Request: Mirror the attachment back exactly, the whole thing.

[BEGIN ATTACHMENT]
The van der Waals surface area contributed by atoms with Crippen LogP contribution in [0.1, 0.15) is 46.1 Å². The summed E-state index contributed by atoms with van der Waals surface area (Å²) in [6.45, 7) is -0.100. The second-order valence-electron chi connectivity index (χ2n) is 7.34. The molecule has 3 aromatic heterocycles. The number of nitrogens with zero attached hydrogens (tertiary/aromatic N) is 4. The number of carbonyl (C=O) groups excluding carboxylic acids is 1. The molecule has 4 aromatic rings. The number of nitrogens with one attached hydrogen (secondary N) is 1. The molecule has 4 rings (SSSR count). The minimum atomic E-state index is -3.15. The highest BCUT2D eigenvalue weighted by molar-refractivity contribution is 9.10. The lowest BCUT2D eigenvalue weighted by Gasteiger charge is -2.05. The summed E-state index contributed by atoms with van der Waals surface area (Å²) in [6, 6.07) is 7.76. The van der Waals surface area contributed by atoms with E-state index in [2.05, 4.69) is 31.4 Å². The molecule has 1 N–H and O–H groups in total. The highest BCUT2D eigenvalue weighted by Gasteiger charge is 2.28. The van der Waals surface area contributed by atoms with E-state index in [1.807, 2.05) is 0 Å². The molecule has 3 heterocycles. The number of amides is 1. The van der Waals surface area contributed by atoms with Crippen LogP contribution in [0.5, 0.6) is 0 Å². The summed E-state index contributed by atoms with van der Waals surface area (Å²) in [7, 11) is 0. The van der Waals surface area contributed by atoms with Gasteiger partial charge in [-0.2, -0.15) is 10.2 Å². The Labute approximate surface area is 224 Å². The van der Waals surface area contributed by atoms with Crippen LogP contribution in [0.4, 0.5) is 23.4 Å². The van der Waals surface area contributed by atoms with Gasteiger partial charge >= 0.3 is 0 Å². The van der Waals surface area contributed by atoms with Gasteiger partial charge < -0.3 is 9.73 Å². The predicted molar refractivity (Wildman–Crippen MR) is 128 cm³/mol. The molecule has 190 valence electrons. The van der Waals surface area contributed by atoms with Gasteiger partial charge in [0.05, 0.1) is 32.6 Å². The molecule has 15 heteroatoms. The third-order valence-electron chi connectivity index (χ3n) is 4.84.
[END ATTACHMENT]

The van der Waals surface area contributed by atoms with Crippen LogP contribution in [0.1, 0.15) is 46.1 Å². The summed E-state index contributed by atoms with van der Waals surface area (Å²) in [6.45, 7) is -0.100. The second-order valence-electron chi connectivity index (χ2n) is 7.34. The molecule has 3 aromatic heterocycles. The number of nitrogens with zero attached hydrogens (tertiary/aromatic N) is 4. The number of carbonyl (C=O) groups excluding carboxylic acids is 1. The molecule has 4 aromatic rings. The number of nitrogens with one attached hydrogen (secondary N) is 1. The molecule has 4 rings (SSSR count). The minimum atomic E-state index is -3.15. The highest BCUT2D eigenvalue weighted by molar-refractivity contribution is 9.10. The lowest BCUT2D eigenvalue weighted by Gasteiger charge is -2.05. The summed E-state index contributed by atoms with van der Waals surface area (Å²) in [6, 6.07) is 7.76. The van der Waals surface area contributed by atoms with E-state index in [2.05, 4.69) is 31.4 Å². The molecule has 1 N–H and O–H groups in total. The highest BCUT2D eigenvalue weighted by Gasteiger charge is 2.28. The van der Waals surface area contributed by atoms with E-state index in [1.807, 2.05) is 0 Å². The molecule has 3 heterocycles. The number of amides is 1. The van der Waals surface area contributed by atoms with Crippen LogP contribution in [0.5, 0.6) is 0 Å². The summed E-state index contributed by atoms with van der Waals surface area (Å²) in [7, 11) is 0. The van der Waals surface area contributed by atoms with Gasteiger partial charge in [-0.2, -0.15) is 10.2 Å². The Labute approximate surface area is 224 Å². The van der Waals surface area contributed by atoms with Crippen LogP contribution in [0.4, 0.5) is 23.4 Å². The van der Waals surface area contributed by atoms with Gasteiger partial charge >= 0.3 is 0 Å². The van der Waals surface area contributed by atoms with Gasteiger partial charge < -0.3 is 9.73 Å². The predicted molar refractivity (Wildman–Crippen MR) is 128 cm³/mol. The molecule has 190 valence electrons. The van der Waals surface area contributed by atoms with Gasteiger partial charge in [0.05, 0.1) is 32.6 Å². The molecule has 15 heteroatoms. The third-order valence-electron chi connectivity index (χ3n) is 4.84.